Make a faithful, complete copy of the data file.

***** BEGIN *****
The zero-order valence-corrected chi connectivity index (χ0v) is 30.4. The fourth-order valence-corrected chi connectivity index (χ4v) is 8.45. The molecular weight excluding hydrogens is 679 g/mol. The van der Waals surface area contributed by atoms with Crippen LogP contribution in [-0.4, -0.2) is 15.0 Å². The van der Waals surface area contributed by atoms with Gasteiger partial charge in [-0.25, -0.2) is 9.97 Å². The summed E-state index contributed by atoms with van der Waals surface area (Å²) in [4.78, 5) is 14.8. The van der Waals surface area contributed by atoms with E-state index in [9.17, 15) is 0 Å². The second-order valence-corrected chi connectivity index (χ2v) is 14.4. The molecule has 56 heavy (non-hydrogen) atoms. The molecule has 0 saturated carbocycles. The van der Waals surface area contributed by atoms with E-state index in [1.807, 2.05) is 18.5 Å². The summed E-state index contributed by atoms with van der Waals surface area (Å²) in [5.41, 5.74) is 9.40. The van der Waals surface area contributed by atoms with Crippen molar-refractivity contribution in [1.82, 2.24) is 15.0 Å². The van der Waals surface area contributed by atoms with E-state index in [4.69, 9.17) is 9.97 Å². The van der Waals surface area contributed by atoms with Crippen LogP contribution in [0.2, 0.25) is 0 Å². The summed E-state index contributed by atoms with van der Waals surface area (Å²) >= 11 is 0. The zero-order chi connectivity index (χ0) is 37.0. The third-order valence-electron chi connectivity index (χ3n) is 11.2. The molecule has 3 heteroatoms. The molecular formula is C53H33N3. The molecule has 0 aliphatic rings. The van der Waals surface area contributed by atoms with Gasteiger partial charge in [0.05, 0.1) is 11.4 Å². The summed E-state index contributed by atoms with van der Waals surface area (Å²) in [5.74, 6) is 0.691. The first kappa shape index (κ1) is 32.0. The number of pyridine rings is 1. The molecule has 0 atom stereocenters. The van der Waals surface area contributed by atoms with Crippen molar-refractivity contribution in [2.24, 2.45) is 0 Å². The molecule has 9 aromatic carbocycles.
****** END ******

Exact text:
The zero-order valence-corrected chi connectivity index (χ0v) is 30.4. The fourth-order valence-corrected chi connectivity index (χ4v) is 8.45. The molecular weight excluding hydrogens is 679 g/mol. The van der Waals surface area contributed by atoms with Crippen LogP contribution in [-0.4, -0.2) is 15.0 Å². The van der Waals surface area contributed by atoms with Gasteiger partial charge in [-0.25, -0.2) is 9.97 Å². The summed E-state index contributed by atoms with van der Waals surface area (Å²) in [4.78, 5) is 14.8. The van der Waals surface area contributed by atoms with E-state index in [9.17, 15) is 0 Å². The second-order valence-corrected chi connectivity index (χ2v) is 14.4. The molecule has 56 heavy (non-hydrogen) atoms. The molecule has 0 saturated carbocycles. The van der Waals surface area contributed by atoms with E-state index in [1.807, 2.05) is 18.5 Å². The summed E-state index contributed by atoms with van der Waals surface area (Å²) in [5.41, 5.74) is 9.40. The van der Waals surface area contributed by atoms with Crippen molar-refractivity contribution in [1.82, 2.24) is 15.0 Å². The van der Waals surface area contributed by atoms with E-state index in [4.69, 9.17) is 9.97 Å². The van der Waals surface area contributed by atoms with Crippen LogP contribution in [0.2, 0.25) is 0 Å². The summed E-state index contributed by atoms with van der Waals surface area (Å²) >= 11 is 0. The zero-order chi connectivity index (χ0) is 37.0. The third-order valence-electron chi connectivity index (χ3n) is 11.2. The molecule has 3 heteroatoms. The molecular formula is C53H33N3. The molecule has 0 aliphatic rings. The van der Waals surface area contributed by atoms with Gasteiger partial charge in [0.05, 0.1) is 11.4 Å². The summed E-state index contributed by atoms with van der Waals surface area (Å²) in [5.74, 6) is 0.691. The first kappa shape index (κ1) is 32.0. The number of pyridine rings is 1. The molecule has 0 atom stereocenters. The van der Waals surface area contributed by atoms with Crippen molar-refractivity contribution in [2.24, 2.45) is 0 Å². The molecule has 9 aromatic carbocycles.